J Sainsbury's property interests are large, with a separate company within the group responsible for managing the company's existing property assets and the development of new ones (including new stores and other commercial properties).
Several members of the Sainsbury family have been prominent in British public life:
Sir Peter Davis has resigned as chairman of Sainsbury's with immediate effect. Why has he gone and where does it leave the UK supermarket giant?
8-12 July 2004
Sir Peter Davis, a member of the Audit, the Compensation and the Nominating Committees, has been Chairman of J Sainsbury plc, London since March 2004, after having been Group Chief Executive Officer since 2000. He was the Group Chief Executive of Prudential plc from 1995 to 2000 and Chief Executive and Chairman of Reed International and Chairman of Reed Elsevier respectively (following the merger of Reed International with Elsevier) from 1986 to 1995. From 1976 to 1986, he had responsibility for all buying and marketing operations at J. Sainsbury plc. Prior to that he served as Marketing and Sales Director at Fitch Lovell Ltd., and as Marketing and Sales manager at General Foods Ltd. Banbury. Sir Peter is a member of the Board of Directors of Shaw's Supermarkets Inc., Boston USA. He was born on 23 December 1941. He is a British citizen.
Sir Peter Davis
Why did he go?
Sir Peter Davis has been forced out in the latest show of muscle by big institutional shareholders. The final straw for City investors was a £2.4m bonus awarded for last year. Their anger was not so much over the size of the bonus as that it came at a time when Sir Peter was overseeing falls in the company's profits, share price and market share.
today said it had reversed its controversial
decision to give former chairman Sir Peter Davis
shares worth about £2.3 million. The
group’s pay committee said in a statement that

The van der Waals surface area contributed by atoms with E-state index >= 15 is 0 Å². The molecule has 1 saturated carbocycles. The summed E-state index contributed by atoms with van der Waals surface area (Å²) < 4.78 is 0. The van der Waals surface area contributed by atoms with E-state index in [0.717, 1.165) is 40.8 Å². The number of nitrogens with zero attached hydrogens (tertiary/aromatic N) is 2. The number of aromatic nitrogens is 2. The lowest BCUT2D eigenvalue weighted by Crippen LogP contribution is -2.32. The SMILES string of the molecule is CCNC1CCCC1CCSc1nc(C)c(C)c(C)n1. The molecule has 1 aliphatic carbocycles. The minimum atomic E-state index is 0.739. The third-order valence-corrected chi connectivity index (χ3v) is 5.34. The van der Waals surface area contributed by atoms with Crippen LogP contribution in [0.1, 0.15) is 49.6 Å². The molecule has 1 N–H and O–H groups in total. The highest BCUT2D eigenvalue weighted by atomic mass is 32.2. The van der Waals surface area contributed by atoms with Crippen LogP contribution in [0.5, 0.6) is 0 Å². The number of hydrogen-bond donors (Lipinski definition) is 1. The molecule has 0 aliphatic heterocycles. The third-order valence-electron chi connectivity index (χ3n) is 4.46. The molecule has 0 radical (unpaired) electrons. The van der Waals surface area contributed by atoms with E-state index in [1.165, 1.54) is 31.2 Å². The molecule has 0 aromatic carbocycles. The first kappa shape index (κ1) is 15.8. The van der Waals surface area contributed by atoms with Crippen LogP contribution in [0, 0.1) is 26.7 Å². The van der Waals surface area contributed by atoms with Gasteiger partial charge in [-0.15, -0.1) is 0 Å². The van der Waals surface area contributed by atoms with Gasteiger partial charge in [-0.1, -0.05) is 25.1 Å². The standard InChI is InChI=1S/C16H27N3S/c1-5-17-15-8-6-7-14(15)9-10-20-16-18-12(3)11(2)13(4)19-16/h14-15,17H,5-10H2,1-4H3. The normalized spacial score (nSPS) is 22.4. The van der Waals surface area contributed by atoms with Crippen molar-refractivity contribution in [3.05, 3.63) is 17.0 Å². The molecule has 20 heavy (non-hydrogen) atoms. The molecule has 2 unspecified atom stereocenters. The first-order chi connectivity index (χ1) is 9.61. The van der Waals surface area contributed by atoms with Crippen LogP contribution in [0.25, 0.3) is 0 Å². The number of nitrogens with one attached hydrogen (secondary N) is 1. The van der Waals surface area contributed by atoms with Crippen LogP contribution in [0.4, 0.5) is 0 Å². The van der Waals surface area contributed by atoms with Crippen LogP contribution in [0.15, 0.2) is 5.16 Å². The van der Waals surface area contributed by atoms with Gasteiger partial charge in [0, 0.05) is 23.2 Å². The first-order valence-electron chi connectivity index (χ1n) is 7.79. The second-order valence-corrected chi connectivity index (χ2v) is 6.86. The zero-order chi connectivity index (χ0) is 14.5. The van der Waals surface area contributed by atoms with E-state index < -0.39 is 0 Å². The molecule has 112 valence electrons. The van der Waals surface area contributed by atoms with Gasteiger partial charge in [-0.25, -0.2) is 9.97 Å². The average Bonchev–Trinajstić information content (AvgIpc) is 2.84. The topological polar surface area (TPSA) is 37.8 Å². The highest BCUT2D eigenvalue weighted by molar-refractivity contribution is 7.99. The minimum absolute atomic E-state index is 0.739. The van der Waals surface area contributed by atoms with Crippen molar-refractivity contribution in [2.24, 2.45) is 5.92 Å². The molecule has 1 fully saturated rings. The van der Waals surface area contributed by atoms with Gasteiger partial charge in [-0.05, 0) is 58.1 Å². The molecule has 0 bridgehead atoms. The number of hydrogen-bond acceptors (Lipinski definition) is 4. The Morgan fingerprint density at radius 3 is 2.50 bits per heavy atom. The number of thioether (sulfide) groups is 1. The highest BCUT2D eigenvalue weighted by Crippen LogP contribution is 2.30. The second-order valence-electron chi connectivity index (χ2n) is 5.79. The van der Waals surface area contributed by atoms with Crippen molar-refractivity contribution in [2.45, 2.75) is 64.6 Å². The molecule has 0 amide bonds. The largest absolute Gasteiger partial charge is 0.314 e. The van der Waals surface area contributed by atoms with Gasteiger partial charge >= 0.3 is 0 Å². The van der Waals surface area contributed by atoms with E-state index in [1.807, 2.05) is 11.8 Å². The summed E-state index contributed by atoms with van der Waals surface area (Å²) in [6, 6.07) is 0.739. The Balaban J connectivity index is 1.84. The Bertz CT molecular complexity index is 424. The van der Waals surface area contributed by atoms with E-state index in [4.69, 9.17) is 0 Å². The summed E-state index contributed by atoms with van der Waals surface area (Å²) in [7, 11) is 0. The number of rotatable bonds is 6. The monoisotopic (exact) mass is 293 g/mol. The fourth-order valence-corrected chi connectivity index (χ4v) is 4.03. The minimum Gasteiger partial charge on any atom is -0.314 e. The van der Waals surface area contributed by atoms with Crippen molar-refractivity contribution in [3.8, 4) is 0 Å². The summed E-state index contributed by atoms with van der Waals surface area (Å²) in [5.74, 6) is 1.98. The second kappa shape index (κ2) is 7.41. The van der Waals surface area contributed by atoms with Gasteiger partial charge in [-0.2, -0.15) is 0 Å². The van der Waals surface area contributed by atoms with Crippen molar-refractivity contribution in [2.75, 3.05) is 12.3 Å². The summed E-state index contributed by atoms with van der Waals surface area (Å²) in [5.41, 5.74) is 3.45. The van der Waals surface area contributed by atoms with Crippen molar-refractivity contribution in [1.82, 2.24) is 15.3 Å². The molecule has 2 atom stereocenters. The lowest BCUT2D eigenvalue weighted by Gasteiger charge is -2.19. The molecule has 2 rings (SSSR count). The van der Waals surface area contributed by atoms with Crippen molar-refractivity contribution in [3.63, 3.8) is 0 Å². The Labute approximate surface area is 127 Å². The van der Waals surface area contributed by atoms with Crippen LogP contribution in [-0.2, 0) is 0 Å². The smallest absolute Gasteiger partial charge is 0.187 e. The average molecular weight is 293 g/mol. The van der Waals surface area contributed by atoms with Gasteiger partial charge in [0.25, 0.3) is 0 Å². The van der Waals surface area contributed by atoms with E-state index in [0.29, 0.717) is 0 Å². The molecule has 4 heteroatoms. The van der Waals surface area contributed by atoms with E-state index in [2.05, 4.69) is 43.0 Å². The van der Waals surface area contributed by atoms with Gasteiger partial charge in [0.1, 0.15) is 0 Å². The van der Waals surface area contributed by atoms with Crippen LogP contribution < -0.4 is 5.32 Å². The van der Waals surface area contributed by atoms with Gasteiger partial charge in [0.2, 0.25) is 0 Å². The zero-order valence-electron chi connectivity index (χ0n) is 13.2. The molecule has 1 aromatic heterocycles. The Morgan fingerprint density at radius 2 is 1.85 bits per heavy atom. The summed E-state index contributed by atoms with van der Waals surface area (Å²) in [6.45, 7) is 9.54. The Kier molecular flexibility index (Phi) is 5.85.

it was unable to support its original
recommendation to award 864,000 shares to Sir
Peter for 2003/4. The company is facing an
investor revolt over the award, which was
recommended in a year when annual profits fell
by 2.9% to £675 million.
Does this draw a line under Sainsbury's problems?
Not yet. Sir Peter's resignation has been accompanied by a warning that profits in 2004/05 will be significantly below analyst forecasts. The recently-installed chief executive Justin King will be under severe pressure to start improving the store chain's operating performance. On the plus side for him, Mr King will now have a free hand to devise and drive strategy without former chief executive Sir Peter looking down from the chairman's office.
What's Mr King's plan?
He has already begun to overturn some of Sir Peter's policies, for example by cutting prices. This will inevitably lower the store's profit margin but many analysts view it as an essential move if Sainsbury's is to compete again in a meaningful way with Tesco and Asda. In the longer term, Mr King will have to overhaul Sainsbury's supply chain. An acceptance of slimmer margins should mean a drive to greater efficiency and increased sales volumes. There is also the matter of Sir Peter's bonus to resolve. Sainsbury's statement refers to "possible amendments" to the award but says it was not possible to reach agreement with him. A battle between both sides' lawyers is now in prospect.
But wasn't Sir Peter supposed to be the saviour of Sainsbury's?
He was. "The man from the Pru" was appointed to great fanfare. He promised to reinvigorate Sainsbury's both for customers and workers. But, after four years, he has failed. Sainsbury's has been overtaken for market share by price-conscious Asda, is under pressure from the newly-combined Morrison/Safeway, beaten for quality by Waitrose and M&S and beaten out of sight on price and quality by market leader Tesco.
What happens now?
Sainsbury's has acted quickly by immediately appointing Philip Hampton to succeed Sir Peter. Mr Hampton, 50, is a former finance director of BT, who was highly regarded by shareholders and once thought likely to become chief executive of the telecoms firm. He was later finance director of Lloyds TSB. With his appointment, Sainsbury's will be hoping finally to have alighted on a chairman that will please shareholders. The botched appointment of Sir Ian Prosser - picked to succeed Sir Peter next year but dropped after an investor revolt - had made Sainsbury's look like a company that could do nothing but irritate its shareholders.
And how bad is Sainsbury's business?
The company is struggling against its competition but it is no basket case. Sainsbury's still makes an annual profit of £670m and has sales north of £15bn. It has become a gaffe-prone company and has appeared leaden-footed.
SUPERMARKET and RESTAURANT LINKS :
Aldi - Discount supermarket chain Australia, Austria, Belgium, Denmark, France, Ireland, Luxembourg, Netherlands and the USA.